5. Thank you very much Kirill, Dan and Druxey for your thoughts and kind comments, and thank you to everyone else for your likes and looking in. Well, I’ve been quite busy working on a number of small details that will complete the lower transom. To begin with, I will say that I am searching for suitable tubing with which to make the rudder pintels and goudgeons, so that I can complete that detail. I am also making small round escutcheon ports for the rudder chain/rope. Not much to see, there, yet. However I have completed the “nailing” of the transom moulding, the through-bolting of the lower transom knees (which is just a continuation of the side hull detail), and the gun carriage through-bolting of the chase ports. I will not simulate the plank nailing, as I did on the ship sides, as this detail is only barely visible, if you are examining the model closely. The overhang of the stern is sure to obscure it completely. I have created the ornamental chase port surrounds. This has been an interesting foray into the pitfalls of not starting from a fully realized scale drawing. My initial hope was that I could use the small frieze scroll ornaments that were left over from the upper bulwark frieze. I quickly realized, though, that they were not nearly long enough. So, I made each element, individually. This simple pencil-rub technique gave me very accurate parameters for the port openings, so that it was only necessary to sharply delineate those lines with a sharp pencil and rule. From there, I patterned the port surrounds and scrolls: Now, here’s where I got into trouble! Even though I did a cursory placement of the caryatid carvings - which have an architectural extension that comes down between the ports and rests upon the transom moulding - I soon realized that there just was not going to be enough room for all of these elements to co-exist. Here is the detail, as drawn: Neither the Heller kit, nor the Tanneron model account for these port enhancements. Now, despite my increasing the breadth of the stern by a healthy 5/8,” overall, I would have to have considered this detail when I was framing the chase ports, in order for it all to fit. At the time that I was doing that, I was not thinking that far ahead, and was merely playing with different spreads for the ports. The more spaced layout may have accommodated everything, but to my eye, the ports were too implausibly far apart, and the outer chase carriages would have been too close to the ship’s sides. So, I made a visual judgement, there, and I think it was the right call. After thinking about it for a while, though, I realized that I could still incorporate the caryatid carvings, if I eliminated the lower architectural base. There is plenty of space, above the chase ports, for these carvings to exist in their proper relationship to the chase ports, as well as the supporting corbel figures of Spring and Summer, one tier above them. If we examine what I believe to be the slightly re-designed starboard quarter drawing of Soleil Royal II (1693), the caryatid carvings are shown, in profile, without the architectural extension: With all of that in mind, I got to work, cutting back the caryatids to their essential carving: Below, on the left, you can see the carving before I decided to further relieve the sides and back, in an effort to give the carving a lighter and more rounded appearance: By the way, it was also necessary to first reduce the upper thickness of the carving - before pedestal removal - and then re-scribe the upper portion to my new upper transom profile. All of that is well and good, but I will not cement either those carvings, nor the jaumier-concealing scroll and head before I frame-in the next level of the stern. My bulkheads are made. Because placement of the stern windows is the paramount detail (they have to fit within a very specific proscribed space of 5/8”), I have decided to start by making the window plate first, so that I can make whatever necessary adjustments are needed to the bulkhead framing as I go; apparently, my lower transverse bulkhead former has slightly more camber than what I want. I can fair this out in the bulkhead framing and tweak the false stern gallery planking, accordingly: What also has become apparent to me is that my 5/8” spacing is right-on, on the port side: The windows fit neatly between the wales, here, but the windows rise a heavy 1/32” on the starboard side: I think this variance has to do with the process of prototyping the kit, in the first place; there are numerous a-symmetries from one side to the other that have only become apparent as I pattern this or that element of the modification on one side or the other. Ultimately, this variance will only be barely perceptible in the relationship between the starboard quarter gallery rail, and the upper main wale. The stern windows will be in a level plane, and that is what matters most. Learning from my mistakes, though, I am already troubleshooting the ways in which I will have to adjust my quarter gallery drawing, in order to fit the reality of what I am building. I definitely need to increase the height of the middle deck gallery windows so that the main deck QG walk lines up properly with the wales - this is a heavy 1/8” increase: I’m also debating the possibility of shortening the main deck windows to match the height of their counterparts on the stern, which are precisely 9/16”. The dolphins could remain the height that I initially drew them, and the harp height could be shortened, or in any case re-drawn to at least properly reflect the rake of the QG. A perspective shot, or two: Lastly, as I often do, I visited the STRAND today. I’m always searching for a better image of my “Guilded Ghost.” I didn’t find her, today, but in the back overleaf of a book that seemed much less specific to the 17th Century, I found this extremely clear enlargement of Van de Velde’s portrait of La Royal Therese: I have many smaller prints of this portrait, but they fail to capture the detail and broad gesture of VDV’s hand, to quite the degree that this reproduction does. Usually, I take a photo of the book cover, when something like this interests me, but today I failed to do so. Anyway, it’s all great reference material for my forensic files.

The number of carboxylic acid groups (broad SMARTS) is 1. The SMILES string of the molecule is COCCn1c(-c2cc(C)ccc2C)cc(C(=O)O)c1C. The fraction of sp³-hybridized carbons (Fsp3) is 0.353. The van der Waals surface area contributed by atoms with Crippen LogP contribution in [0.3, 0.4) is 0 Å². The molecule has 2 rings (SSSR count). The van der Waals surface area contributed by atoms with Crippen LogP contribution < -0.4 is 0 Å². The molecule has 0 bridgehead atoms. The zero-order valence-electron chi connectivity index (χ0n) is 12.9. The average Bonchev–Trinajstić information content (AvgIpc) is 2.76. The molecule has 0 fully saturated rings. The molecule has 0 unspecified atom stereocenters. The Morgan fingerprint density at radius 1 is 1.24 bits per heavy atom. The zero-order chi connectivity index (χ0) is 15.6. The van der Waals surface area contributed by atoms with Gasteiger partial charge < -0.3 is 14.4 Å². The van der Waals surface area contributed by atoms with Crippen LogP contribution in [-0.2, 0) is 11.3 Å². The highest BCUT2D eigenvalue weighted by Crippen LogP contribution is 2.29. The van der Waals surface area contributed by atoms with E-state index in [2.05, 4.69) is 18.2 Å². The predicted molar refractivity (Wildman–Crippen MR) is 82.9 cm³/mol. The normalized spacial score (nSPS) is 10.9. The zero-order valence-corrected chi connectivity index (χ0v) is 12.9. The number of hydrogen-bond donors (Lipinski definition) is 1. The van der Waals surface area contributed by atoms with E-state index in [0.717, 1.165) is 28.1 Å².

6. So, I’m almost finished with the rudder-head dolphin. Earlier, last week, I tried to upload a video I made, once I had arrived at the cleaned-up outline of the thing. The video resolution was, apparently, too high to upload from my mobile phone. At 10+ minutes, the video was also on the long side. Not even my attempts at breaking the video up into seven shorter segments seemed to work. In any case, I couldn’t see a way, on my iphone to reduce the resolution, so I gave up on that. The point of the video was to illustrate the importance of setting-in, deeply enough, certain key features of the figure, so that once my scribed lines disappeared, after the modeling process began, I’d always be able to reference these features in their correct location. In the case of this dolphin carving, the eyes and “mane” would be difficult to continually pencil back-in, as I did the rough modeling, so I simply set them in as deeply as I possibly could. With the way that the mane creates a sort of brow, above the eye, you almost can’t go wrong by setting deeply. So, here are some process photos of the modeling: Here is the last photo I took, just before setting in the eye sockets and the negative space between the mane and the transitional collar: With all of the facial features fully defined, it was time to model the body. Puget’s drawing, above, requires some effort at interpretation, IMO. I could, simply have done a straight tapering of the body from head to tail, but I thought the carving would exhibit a greater sense of vitality, if I incorporated a serpentine curve: After doing so, and also establishing a centerline along the side of the body, it was a simple matter of filing soft curves up and down, between each centerline; in cross-section, the body is almost diamond shaped. After modeling the tail, as best I could (I don’t love it, but it is good enough) - here is what “Flipper,” as I’ve dubbed him, looks like on the rudder-head: I will still need to come back, after he has been glued in-place, and apply his two flippers to the flats I left just below and to the back of the eye socket. The flippers will be shaped to their outline, before gluing, and modeled afterwards. I will also apply “pupils” to the eye sockets using the same technique that I discovered for representing the nail heads, along the wales. Otherwise, work on the aft chase port enhancements continues. These were particularly fiddly bits, but they are nearing completion. More to come.